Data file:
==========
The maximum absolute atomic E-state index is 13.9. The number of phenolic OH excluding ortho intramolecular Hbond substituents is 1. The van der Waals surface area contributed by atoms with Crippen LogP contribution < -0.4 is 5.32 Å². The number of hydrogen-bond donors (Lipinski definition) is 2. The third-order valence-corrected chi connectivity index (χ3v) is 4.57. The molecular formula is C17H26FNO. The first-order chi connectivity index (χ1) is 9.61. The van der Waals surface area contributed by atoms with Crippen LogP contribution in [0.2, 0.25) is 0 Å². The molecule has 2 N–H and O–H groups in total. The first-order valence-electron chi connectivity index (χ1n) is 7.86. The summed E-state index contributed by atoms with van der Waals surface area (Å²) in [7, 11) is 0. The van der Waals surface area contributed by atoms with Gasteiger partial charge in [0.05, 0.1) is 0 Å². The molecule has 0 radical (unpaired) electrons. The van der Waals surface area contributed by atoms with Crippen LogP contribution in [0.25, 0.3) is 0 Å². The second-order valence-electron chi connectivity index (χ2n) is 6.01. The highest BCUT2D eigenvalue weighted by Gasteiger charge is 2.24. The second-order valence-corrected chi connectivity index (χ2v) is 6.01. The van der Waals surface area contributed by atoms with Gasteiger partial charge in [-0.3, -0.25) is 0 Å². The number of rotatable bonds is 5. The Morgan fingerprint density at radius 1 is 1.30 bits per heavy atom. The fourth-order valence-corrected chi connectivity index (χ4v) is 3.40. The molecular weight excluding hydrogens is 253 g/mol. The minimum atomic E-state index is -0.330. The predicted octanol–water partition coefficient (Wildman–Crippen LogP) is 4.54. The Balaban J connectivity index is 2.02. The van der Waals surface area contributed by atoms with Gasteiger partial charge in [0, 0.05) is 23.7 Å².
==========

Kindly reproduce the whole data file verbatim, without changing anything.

The maximum absolute atomic E-state index is 13.9. The number of phenolic OH excluding ortho intramolecular Hbond substituents is 1. The van der Waals surface area contributed by atoms with Crippen LogP contribution < -0.4 is 5.32 Å². The number of hydrogen-bond donors (Lipinski definition) is 2. The third-order valence-corrected chi connectivity index (χ3v) is 4.57. The molecular formula is C17H26FNO. The first-order chi connectivity index (χ1) is 9.61. The van der Waals surface area contributed by atoms with Crippen LogP contribution in [0.2, 0.25) is 0 Å². The molecule has 2 N–H and O–H groups in total. The first-order valence-electron chi connectivity index (χ1n) is 7.86. The summed E-state index contributed by atoms with van der Waals surface area (Å²) in [7, 11) is 0. The van der Waals surface area contributed by atoms with Gasteiger partial charge in [0.05, 0.1) is 0 Å². The molecule has 0 radical (unpaired) electrons. The van der Waals surface area contributed by atoms with Crippen LogP contribution in [0.25, 0.3) is 0 Å². The second-order valence-electron chi connectivity index (χ2n) is 6.01. The highest BCUT2D eigenvalue weighted by Gasteiger charge is 2.24. The second-order valence-corrected chi connectivity index (χ2v) is 6.01. The van der Waals surface area contributed by atoms with Gasteiger partial charge in [-0.3, -0.25) is 0 Å². The number of rotatable bonds is 5. The Morgan fingerprint density at radius 1 is 1.30 bits per heavy atom. The fourth-order valence-corrected chi connectivity index (χ4v) is 3.40. The molecular weight excluding hydrogens is 253 g/mol. The minimum atomic E-state index is -0.330. The predicted octanol–water partition coefficient (Wildman–Crippen LogP) is 4.54. The Balaban J connectivity index is 2.02. The van der Waals surface area contributed by atoms with Gasteiger partial charge in [0, 0.05) is 23.7 Å².